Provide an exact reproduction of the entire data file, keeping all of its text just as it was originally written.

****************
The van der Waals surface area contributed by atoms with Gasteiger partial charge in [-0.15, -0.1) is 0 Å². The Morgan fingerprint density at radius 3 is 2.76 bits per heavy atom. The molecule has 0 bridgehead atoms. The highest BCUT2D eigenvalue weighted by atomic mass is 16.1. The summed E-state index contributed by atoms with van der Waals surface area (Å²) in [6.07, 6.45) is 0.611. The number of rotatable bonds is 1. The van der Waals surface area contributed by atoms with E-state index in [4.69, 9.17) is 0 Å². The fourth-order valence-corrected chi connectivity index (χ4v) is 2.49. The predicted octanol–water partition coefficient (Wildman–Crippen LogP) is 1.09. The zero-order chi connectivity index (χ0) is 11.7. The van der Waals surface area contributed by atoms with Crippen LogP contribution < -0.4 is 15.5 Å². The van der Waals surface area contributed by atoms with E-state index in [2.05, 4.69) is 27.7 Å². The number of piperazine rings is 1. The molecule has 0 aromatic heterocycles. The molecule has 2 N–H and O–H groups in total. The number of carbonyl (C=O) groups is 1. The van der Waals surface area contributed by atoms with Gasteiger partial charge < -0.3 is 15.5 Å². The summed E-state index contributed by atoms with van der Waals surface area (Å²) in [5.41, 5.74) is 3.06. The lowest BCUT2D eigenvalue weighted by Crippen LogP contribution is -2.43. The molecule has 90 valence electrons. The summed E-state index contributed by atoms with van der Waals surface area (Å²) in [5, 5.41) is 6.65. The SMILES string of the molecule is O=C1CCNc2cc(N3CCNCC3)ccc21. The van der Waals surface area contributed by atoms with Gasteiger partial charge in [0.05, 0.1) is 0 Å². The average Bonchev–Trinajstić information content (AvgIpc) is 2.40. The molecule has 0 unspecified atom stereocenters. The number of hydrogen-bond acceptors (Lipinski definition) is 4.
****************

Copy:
The van der Waals surface area contributed by atoms with Gasteiger partial charge in [-0.15, -0.1) is 0 Å². The Morgan fingerprint density at radius 3 is 2.76 bits per heavy atom. The molecule has 0 bridgehead atoms. The highest BCUT2D eigenvalue weighted by atomic mass is 16.1. The summed E-state index contributed by atoms with van der Waals surface area (Å²) in [6.07, 6.45) is 0.611. The number of rotatable bonds is 1. The van der Waals surface area contributed by atoms with E-state index in [4.69, 9.17) is 0 Å². The fourth-order valence-corrected chi connectivity index (χ4v) is 2.49. The predicted octanol–water partition coefficient (Wildman–Crippen LogP) is 1.09. The zero-order chi connectivity index (χ0) is 11.7. The van der Waals surface area contributed by atoms with Crippen LogP contribution < -0.4 is 15.5 Å². The van der Waals surface area contributed by atoms with E-state index in [2.05, 4.69) is 27.7 Å². The number of piperazine rings is 1. The molecule has 0 aromatic heterocycles. The molecule has 2 N–H and O–H groups in total. The number of carbonyl (C=O) groups is 1. The van der Waals surface area contributed by atoms with Gasteiger partial charge < -0.3 is 15.5 Å². The summed E-state index contributed by atoms with van der Waals surface area (Å²) in [5.41, 5.74) is 3.06. The lowest BCUT2D eigenvalue weighted by Crippen LogP contribution is -2.43. The molecule has 90 valence electrons. The summed E-state index contributed by atoms with van der Waals surface area (Å²) in [5, 5.41) is 6.65. The SMILES string of the molecule is O=C1CCNc2cc(N3CCNCC3)ccc21. The van der Waals surface area contributed by atoms with Gasteiger partial charge in [0.05, 0.1) is 0 Å². The average Bonchev–Trinajstić information content (AvgIpc) is 2.40. The molecule has 0 unspecified atom stereocenters. The number of hydrogen-bond acceptors (Lipinski definition) is 4.